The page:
Belfast Telegraph

Footballers' Lives with Ross Glendinning: 'It's hard to accept I lost my mum to cancer. Myself and Reece want to make her proud'

By Graham Luney

Ballymena United goalkeeper Ross Glendinning explains how, despite the support of the football family, he continues to struggle without the guidance of mum Mandy.

Q. As your dad Mark is an Irish League legend who played for Bangor, Glenavon and Glentoran, is it hardly surprising you and your bother Reece, who plays for Ards, are following in his footsteps?

A. I don't think I ever missed a match my dad played in whether at Glentoran or Glenavon. I was even at training with my dad. As long as I can remember we have been in football together. I've always loved football and I know I used to go to Bangor when I was three and I practically grew up at Mourneview Park. In that sense, I can remember the Irish League since I was very young. I played for Greenisland when I was eight or nine and I'm still in touch with the guys who played there. Reece is two years younger than me and I always thought he was better than me, and I had to do something to get into the team so I went into goals. I was actually at Glentoran for a week but they didn't want me to go to the Milk Cup. I wanted to go and that was the end of that! My dad didn't have the time to follow me everywhere as he was playing himself. Later in his career, when he struggled with a knee injury, he watched me more. I appreciate his honesty. He was one of the best full-backs to play in the Irish League and he knows the game.

Q. When you were growing up, were you conscious he was a talented footballer?

A. Even now when we go to The Oval or Mourneview Park, you see how people treat him and, a few years ago when I had been nominated for Goalkeeper of the Year, my dad was picked in the best XI for the 125th anniversary of the Irish League. You realise he was one of the best. It's recognition I can only dream of. My dad was very dedicated to his football and I take that from him.

Q. Are you and Reece similar characters?

A No, definitely not - we are chalk and cheese! Reece comes across as shy but he can give as good as he gets on the pitch. He's more laid-back than me and I'd say he has more natural ability. I think he could still be at Linfield but his confidence must have been affected by being in and out of the team.

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United front: Their father Mark might be a Glentoran legend, but Ross (back) and Reece began their careers at rivals Linfield

Q. You lost your mum Mandy to cancer when she was just 51. How have you and the family coped with that devastating loss?

A. My mum passed away on April 23, 2014. It was breast cancer that spread to her liver and she was probably suffering for a year and a half from the diagnosis. She was very young, and I can remember her being in the Northern Ireland Hospice at Whiteabbey Hospital, which was close to my house. I looked around and saw elderly people and it was hard being there with my mum who was much younger. The doctors found it had spread and from that point it was serious. My mum stayed positive but, looking back, I think she could have hidden how bad it was. She didn't want myself or Reece worrying. I knew she had a serious illness but I always hoped she would get better until a week before her death when it hit home. The doctor told me, 'Your mum's not going to live much longer' and that was a week before she passed away. Even though I knew she was going to die, when she took that last breath you're still in shock.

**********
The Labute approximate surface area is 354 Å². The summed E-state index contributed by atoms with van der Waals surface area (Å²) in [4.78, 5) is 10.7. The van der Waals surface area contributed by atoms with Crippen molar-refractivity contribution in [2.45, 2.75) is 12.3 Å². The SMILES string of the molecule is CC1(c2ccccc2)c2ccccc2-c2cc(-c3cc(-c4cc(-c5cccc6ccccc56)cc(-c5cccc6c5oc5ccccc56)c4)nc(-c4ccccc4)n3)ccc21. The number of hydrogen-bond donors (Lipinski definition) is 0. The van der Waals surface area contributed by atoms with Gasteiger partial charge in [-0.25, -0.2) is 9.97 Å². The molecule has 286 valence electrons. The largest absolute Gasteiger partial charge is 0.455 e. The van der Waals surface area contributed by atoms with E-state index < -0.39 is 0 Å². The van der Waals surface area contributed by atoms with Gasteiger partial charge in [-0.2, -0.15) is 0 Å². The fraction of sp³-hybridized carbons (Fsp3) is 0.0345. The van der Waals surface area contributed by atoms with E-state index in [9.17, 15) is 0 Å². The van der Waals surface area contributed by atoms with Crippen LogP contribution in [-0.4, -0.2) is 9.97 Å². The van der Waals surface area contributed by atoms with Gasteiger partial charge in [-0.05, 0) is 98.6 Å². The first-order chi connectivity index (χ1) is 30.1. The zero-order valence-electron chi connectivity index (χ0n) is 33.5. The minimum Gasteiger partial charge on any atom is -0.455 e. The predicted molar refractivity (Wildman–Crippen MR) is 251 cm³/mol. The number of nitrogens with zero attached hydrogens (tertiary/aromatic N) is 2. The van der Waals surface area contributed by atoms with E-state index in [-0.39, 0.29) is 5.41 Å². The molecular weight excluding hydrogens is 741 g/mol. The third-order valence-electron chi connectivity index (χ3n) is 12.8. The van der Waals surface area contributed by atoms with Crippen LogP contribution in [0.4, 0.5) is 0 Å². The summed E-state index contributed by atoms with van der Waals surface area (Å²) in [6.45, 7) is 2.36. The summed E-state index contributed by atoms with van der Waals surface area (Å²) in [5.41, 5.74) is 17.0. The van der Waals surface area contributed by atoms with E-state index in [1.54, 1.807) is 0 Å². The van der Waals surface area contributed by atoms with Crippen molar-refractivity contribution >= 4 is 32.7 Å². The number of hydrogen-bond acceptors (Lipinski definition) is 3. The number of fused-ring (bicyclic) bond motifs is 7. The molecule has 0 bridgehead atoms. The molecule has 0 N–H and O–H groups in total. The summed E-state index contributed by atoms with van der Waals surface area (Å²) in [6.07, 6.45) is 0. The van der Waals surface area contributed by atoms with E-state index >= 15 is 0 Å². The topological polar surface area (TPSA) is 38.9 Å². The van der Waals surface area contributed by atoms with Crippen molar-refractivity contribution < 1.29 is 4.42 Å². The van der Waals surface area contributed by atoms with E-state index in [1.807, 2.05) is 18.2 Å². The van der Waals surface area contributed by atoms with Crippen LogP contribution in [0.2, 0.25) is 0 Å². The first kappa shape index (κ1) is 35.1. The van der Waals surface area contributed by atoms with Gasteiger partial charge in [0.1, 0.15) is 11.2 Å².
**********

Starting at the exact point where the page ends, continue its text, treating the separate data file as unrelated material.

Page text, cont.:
Q. How were your emotions then and how have they changed over time?

A. I looked up to my mum massively, no matter how poorly I played she was there to pick me up. Like my dad, she was very honest and I could talk to her about anything. I remember talking to her when she was in the Hospice about things, and dealing with her death has got harder as time has gone on. At the time, our house was full of people offering support, and you appreciate that, but when that dies away you have to deal with it. I've got to be mentally strong. I've had friends who have turned to God, like Ards player Nathan Hanley who lost his father to cancer, and their faith has given them peace of mind. That's not for me, but I would never disrespect anyone who feels that way. I will deal with things myself and I probably get that from my mum. One thing I struggled with is people shouting at me during games and I'm thinking, 'He doesn't know what I'm going through'.

Q. People say it gets easier to deal with the loss of a loved one over time, but are you saying you feel differently?

A. I've found it harder as time has gone on and you come to points in your life when you can't ask your mum for advice. My mum never got to meet my fiancée Sophie or her son Oliver, and that will always hurt me. Myself and Reece are always trying to make her proud. It's not so much a bereavement thing now, it's knowing she is happy for us. My mum was just so young and I was 20 when it happened. You just can't work out how it can happen.

Q. How is your dad coping?

A. He found it difficult to talk about. They were best friends and did everything together. When my dad stopped playing they were inseparable, whether shopping together or at the football or walking the dog. There's no one that can replace mum, and he is lonely, but you have to carry on. My mum never drove so it was difficult to watch me when I was younger, but they never missed a game when myself and Reece played for Linfield. Even when my mum was sick from the chemotherapy, she found the strength to go to Ballinamallard to watch me and Reece play in the Linfield team together for the first time. My dad plays for Glentoran Legends, it's great he's still involved in football.

Q. How brave was your mum?

A. I work at the City Hospital for BT looking after the computers and printers, and that's where my mum came in a few times after the chemotherapy. That was hard, her hair fell out but she never complained. I'd watch her in the kitchen struggling to lift a spoon and it was hard to watch. You see people of all ages fighting cancer and it's hard to stand back and watch it, but I can remember mum telling me the story of when she was diagnosed she was in a small room with the nurses and doctor, they said, 'You've got breast cancer', my dad was in the chair crying and the nurses gave him a hug. My mum was laughing saying, 'I'm actually the one that's ill here!' That was how she dealt with it.